The German Supreme Court has ruled that YouTube and other platforms must be made to pay for infringement of intellectual property rights even if the content is posted by third parties.
However, platforms can only be held liable if they did not react quickly enough and block access immediately after they learned about the illegal download. According to the court order, in addition, operators of media platforms will be required to disclose the identity of users who commit offenses, as well as their email addresses.
The decision comes amid a long-standing ongoing dispute between the European “creative industry” and online platforms from which they are trying to collect compensation for illegally distributed content. The topic is part of a broader debate about the extent to which platforms and social media should be responsible for filtering inappropriate, illegal or hateful content.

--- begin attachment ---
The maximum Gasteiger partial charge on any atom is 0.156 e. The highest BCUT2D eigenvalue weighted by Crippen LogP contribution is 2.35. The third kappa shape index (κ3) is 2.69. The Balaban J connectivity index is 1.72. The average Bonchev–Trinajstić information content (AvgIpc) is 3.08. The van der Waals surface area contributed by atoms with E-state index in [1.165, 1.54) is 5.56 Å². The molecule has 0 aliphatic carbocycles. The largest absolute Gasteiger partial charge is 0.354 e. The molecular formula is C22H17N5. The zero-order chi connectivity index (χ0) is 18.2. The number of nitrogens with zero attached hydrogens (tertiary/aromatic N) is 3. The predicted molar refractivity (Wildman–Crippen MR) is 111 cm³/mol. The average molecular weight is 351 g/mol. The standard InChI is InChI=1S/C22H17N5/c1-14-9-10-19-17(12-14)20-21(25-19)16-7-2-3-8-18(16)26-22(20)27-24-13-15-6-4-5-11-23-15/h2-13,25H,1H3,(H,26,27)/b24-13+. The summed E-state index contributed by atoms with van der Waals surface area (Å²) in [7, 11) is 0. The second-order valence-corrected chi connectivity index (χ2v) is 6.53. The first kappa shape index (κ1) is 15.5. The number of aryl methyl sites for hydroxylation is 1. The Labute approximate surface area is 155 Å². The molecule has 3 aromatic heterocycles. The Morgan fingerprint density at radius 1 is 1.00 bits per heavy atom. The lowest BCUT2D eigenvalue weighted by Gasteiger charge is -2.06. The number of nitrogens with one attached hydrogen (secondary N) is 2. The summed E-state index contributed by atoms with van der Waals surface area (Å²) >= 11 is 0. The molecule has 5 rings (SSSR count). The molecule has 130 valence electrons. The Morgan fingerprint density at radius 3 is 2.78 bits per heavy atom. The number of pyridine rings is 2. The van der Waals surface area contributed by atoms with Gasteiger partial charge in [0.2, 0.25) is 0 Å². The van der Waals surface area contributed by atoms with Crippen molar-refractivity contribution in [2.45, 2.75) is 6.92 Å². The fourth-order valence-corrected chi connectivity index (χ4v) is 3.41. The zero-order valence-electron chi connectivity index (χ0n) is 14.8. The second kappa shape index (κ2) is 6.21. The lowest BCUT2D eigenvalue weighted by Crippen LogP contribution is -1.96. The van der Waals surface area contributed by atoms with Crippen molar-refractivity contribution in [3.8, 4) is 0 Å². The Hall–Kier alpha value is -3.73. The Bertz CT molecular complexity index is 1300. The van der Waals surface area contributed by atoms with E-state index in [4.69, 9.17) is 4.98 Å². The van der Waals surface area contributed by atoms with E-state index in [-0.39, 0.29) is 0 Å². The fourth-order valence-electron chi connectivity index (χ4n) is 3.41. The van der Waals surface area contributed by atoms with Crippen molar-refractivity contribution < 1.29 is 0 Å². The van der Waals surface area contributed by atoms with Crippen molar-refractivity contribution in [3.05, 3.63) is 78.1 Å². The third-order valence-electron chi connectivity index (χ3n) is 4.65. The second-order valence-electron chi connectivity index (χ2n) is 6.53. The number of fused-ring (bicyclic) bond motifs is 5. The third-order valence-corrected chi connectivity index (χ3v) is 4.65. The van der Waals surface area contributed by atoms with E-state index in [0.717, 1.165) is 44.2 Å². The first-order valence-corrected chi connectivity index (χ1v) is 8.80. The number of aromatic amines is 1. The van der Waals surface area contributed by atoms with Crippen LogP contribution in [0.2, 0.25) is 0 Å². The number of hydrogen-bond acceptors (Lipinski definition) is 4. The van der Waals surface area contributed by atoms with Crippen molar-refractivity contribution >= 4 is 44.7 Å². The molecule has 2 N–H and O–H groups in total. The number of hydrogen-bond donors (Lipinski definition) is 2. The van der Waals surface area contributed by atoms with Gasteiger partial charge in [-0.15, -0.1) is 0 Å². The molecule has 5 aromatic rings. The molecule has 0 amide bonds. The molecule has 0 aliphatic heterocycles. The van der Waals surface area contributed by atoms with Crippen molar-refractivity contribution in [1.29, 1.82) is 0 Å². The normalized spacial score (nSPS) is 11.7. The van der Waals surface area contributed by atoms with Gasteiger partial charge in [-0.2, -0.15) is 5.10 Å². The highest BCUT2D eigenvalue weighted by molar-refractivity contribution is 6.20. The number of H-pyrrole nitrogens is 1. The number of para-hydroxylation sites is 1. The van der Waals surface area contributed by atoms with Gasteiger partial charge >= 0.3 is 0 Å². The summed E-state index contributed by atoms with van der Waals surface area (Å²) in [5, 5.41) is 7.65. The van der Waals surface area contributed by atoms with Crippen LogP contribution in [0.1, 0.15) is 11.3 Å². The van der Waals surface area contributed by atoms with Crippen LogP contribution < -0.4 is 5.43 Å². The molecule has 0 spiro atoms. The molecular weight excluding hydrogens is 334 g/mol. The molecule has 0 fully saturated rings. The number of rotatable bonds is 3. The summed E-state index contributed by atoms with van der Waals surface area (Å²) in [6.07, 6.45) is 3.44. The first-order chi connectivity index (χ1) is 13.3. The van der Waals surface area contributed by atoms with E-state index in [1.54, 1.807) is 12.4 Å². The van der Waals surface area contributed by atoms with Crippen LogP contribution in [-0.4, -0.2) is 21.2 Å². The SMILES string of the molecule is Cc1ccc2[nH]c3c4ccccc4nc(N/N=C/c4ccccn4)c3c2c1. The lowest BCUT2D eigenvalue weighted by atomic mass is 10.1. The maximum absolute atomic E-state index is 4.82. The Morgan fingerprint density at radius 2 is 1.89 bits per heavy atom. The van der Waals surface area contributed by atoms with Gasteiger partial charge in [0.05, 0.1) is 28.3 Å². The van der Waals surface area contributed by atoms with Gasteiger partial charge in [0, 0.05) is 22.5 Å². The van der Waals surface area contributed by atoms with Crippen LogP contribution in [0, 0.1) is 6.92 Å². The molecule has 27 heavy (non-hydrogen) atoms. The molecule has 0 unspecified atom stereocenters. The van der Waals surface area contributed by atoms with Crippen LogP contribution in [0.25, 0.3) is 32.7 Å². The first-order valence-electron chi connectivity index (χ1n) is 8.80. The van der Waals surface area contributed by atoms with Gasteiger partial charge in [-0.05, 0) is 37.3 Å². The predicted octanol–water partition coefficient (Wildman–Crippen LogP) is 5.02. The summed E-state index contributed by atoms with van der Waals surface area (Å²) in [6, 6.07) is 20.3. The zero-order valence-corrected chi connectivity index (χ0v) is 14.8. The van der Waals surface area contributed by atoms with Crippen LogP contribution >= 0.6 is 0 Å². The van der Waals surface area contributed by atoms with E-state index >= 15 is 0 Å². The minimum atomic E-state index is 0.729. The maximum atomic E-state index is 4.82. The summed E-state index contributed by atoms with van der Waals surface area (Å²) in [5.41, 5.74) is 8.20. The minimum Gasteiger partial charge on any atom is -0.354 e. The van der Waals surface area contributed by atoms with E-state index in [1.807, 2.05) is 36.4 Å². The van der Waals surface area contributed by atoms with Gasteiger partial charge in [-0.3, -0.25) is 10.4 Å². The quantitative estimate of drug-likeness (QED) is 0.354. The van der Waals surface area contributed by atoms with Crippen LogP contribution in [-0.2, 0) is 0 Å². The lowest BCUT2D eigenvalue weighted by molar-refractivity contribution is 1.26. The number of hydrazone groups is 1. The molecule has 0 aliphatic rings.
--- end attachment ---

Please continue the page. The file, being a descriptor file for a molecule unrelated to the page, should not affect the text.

The German court’s ruling is based on a similar decision by the European Court of Justice delivered last year. The case took into account a lawsuit related to the case when a music producer’s lawyer filed a complaint with YouTube about the illegal placement of audio and video recordings performed by one of the musicians, but the content was not removed in a timely manner.
The court did not consider the case on the merits, returning it to the courts of previous instances to assess the situation in accordance with the new instructions. YouTube said it was confident in the systems that the service has created to combat infringement of intellectual property rights. They are designed to provide right holders with their “fair share”.
This isn’t YouTube’s only annoyance. It was recently reported that Russia could block the service or restrict access to it, but Roskomnadzor denied the rumors.
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